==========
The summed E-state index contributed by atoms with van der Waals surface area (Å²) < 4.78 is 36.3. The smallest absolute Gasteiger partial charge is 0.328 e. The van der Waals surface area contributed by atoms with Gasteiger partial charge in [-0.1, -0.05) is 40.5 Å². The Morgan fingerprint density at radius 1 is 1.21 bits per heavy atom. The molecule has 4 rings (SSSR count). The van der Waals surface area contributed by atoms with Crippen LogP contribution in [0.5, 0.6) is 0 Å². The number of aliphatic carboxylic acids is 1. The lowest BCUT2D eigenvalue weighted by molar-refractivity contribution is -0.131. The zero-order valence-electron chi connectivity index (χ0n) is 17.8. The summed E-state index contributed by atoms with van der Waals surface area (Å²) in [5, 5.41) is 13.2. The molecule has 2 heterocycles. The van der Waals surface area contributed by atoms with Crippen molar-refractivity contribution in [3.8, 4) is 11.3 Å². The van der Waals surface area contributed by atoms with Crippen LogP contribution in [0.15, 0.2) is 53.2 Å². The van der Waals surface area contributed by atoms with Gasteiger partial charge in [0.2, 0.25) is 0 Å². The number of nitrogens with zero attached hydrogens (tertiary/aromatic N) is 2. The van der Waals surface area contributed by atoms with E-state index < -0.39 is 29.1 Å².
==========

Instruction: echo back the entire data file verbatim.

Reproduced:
The summed E-state index contributed by atoms with van der Waals surface area (Å²) < 4.78 is 36.3. The smallest absolute Gasteiger partial charge is 0.328 e. The van der Waals surface area contributed by atoms with Gasteiger partial charge in [-0.1, -0.05) is 40.5 Å². The Morgan fingerprint density at radius 1 is 1.21 bits per heavy atom. The molecule has 4 rings (SSSR count). The van der Waals surface area contributed by atoms with Crippen LogP contribution in [0.5, 0.6) is 0 Å². The number of aliphatic carboxylic acids is 1. The lowest BCUT2D eigenvalue weighted by molar-refractivity contribution is -0.131. The zero-order valence-electron chi connectivity index (χ0n) is 17.8. The summed E-state index contributed by atoms with van der Waals surface area (Å²) in [5, 5.41) is 13.2. The molecule has 2 heterocycles. The van der Waals surface area contributed by atoms with Crippen molar-refractivity contribution in [3.8, 4) is 11.3 Å². The van der Waals surface area contributed by atoms with Crippen LogP contribution in [0.15, 0.2) is 53.2 Å². The van der Waals surface area contributed by atoms with Gasteiger partial charge in [0.2, 0.25) is 0 Å². The number of nitrogens with zero attached hydrogens (tertiary/aromatic N) is 2. The van der Waals surface area contributed by atoms with E-state index < -0.39 is 29.1 Å².